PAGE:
Out-of-the-box, HBase uses the built-in automatic split functionality to split a large region. Essentially, after a major compaction, there is for every region one single StoreFile per column family. StoreFiles save the data using the HFile file format internally. The region server splits the StoreFile that exceeds hbase.hregion.max.filesize in the middle (on block boundaries) and creates two new StoreFiles out of the one.
Due to our key design and the irregular growth of data, we get a lot of regions for a table where the region size ranges from 200MB to 40GB. This high region count makes things noticeably slower. The recommended number of regions per region server ranges from 20 to low-hundreds.
As stated in a previous post one way to deal with this issue is to disable auto-split and manage the splitting manually. To turn off automatic splitting just set hbase.hregion.max.filesize to a high value such as 40GB or even higher. That’s what we did.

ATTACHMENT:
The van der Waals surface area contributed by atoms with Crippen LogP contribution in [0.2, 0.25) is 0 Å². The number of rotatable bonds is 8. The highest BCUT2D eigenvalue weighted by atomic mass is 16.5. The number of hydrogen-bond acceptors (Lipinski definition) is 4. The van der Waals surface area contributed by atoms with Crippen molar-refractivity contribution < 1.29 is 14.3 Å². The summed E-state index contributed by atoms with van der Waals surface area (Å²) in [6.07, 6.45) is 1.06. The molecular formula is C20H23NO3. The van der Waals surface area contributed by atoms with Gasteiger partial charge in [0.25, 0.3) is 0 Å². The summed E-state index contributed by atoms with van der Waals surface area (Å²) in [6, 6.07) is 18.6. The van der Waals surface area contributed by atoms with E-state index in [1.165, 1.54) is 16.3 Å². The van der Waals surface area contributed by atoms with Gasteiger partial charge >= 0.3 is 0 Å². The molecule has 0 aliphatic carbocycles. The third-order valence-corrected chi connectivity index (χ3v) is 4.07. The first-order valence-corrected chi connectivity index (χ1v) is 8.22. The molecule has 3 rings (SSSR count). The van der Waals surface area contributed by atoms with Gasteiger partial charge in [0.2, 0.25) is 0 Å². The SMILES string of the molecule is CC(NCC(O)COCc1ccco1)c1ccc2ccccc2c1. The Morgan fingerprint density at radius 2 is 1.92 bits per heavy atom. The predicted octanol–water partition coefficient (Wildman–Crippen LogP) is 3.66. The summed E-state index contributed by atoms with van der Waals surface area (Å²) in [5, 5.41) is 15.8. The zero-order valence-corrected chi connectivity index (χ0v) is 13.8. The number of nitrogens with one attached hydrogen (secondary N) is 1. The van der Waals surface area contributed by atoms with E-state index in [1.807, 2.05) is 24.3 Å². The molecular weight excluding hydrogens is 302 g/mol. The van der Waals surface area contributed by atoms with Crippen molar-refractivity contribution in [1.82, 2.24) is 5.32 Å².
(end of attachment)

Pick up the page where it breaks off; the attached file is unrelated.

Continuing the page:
But, how do I monitor my region growth and distribution on the cluster?
And even more importantly, how well are the regions split (size) for each table?
What is going on in particular regions? How long do compactions take?
As none of the tools shipped with HBase or Ganglia (the monitoring tool we use) could help us with these questions, we decided to build our own solution: Hannibal.
So finally, we came up with Hannibal: a web based tool to visualise region sizes, their distribution and the compaction history. The visualisations help you to make decisions about manual splitting.
Hannibal is open source and implemented in Scala. In it’s current version it supports HBase 0.90. Support for versions > 0.90 is planned and will be added soon. Please have a look at the github project, install Hannibal, play around with it and let us know what you think, what you like, what you don’t, or what additional features you would like to see.
My talk “Operating HBase: Things you need to know” at ApacheCon Europe will cover the above topics and introduce Hannibal as well.
Which HBase region splitting mechanism do you use and how do you solve the problems that arise from it?
We just uploaded a Video Tutorial:
Let me hear what you think.